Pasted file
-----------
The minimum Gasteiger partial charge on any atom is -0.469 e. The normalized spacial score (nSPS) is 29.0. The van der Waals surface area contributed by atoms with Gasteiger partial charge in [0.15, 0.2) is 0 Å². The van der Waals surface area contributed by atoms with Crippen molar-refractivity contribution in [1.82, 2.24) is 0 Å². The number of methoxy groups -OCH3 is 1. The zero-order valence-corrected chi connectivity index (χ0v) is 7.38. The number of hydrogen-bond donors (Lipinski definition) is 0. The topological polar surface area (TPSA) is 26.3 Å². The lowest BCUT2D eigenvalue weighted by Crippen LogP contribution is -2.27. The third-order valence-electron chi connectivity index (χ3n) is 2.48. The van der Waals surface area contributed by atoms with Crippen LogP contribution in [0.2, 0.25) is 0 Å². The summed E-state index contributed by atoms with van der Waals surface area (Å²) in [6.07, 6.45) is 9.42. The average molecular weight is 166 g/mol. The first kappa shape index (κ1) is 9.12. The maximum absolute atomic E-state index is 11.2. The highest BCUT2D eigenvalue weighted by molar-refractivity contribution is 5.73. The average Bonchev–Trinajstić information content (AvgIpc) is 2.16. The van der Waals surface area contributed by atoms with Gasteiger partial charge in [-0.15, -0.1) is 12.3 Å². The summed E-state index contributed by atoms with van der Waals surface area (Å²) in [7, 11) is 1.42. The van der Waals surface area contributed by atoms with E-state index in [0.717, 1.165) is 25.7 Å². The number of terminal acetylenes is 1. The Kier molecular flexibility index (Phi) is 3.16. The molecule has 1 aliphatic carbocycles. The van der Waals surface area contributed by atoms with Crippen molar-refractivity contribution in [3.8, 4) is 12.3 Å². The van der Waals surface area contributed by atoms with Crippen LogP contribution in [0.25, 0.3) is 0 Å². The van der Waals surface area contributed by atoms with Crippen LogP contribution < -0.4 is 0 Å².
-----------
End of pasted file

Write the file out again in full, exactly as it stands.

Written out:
The minimum Gasteiger partial charge on any atom is -0.469 e. The normalized spacial score (nSPS) is 29.0. The van der Waals surface area contributed by atoms with Gasteiger partial charge in [0.15, 0.2) is 0 Å². The van der Waals surface area contributed by atoms with Crippen molar-refractivity contribution in [1.82, 2.24) is 0 Å². The number of methoxy groups -OCH3 is 1. The zero-order valence-corrected chi connectivity index (χ0v) is 7.38. The number of hydrogen-bond donors (Lipinski definition) is 0. The topological polar surface area (TPSA) is 26.3 Å². The lowest BCUT2D eigenvalue weighted by Crippen LogP contribution is -2.27. The third-order valence-electron chi connectivity index (χ3n) is 2.48. The van der Waals surface area contributed by atoms with Crippen LogP contribution in [0.2, 0.25) is 0 Å². The summed E-state index contributed by atoms with van der Waals surface area (Å²) in [6.07, 6.45) is 9.42. The average molecular weight is 166 g/mol. The first kappa shape index (κ1) is 9.12. The maximum absolute atomic E-state index is 11.2. The highest BCUT2D eigenvalue weighted by molar-refractivity contribution is 5.73. The average Bonchev–Trinajstić information content (AvgIpc) is 2.16. The van der Waals surface area contributed by atoms with Gasteiger partial charge in [-0.15, -0.1) is 12.3 Å². The summed E-state index contributed by atoms with van der Waals surface area (Å²) in [7, 11) is 1.42. The van der Waals surface area contributed by atoms with E-state index in [0.717, 1.165) is 25.7 Å². The number of terminal acetylenes is 1. The Kier molecular flexibility index (Phi) is 3.16. The molecule has 1 aliphatic carbocycles. The van der Waals surface area contributed by atoms with Crippen molar-refractivity contribution in [3.8, 4) is 12.3 Å². The van der Waals surface area contributed by atoms with Crippen LogP contribution in [0.25, 0.3) is 0 Å². The van der Waals surface area contributed by atoms with Crippen LogP contribution < -0.4 is 0 Å².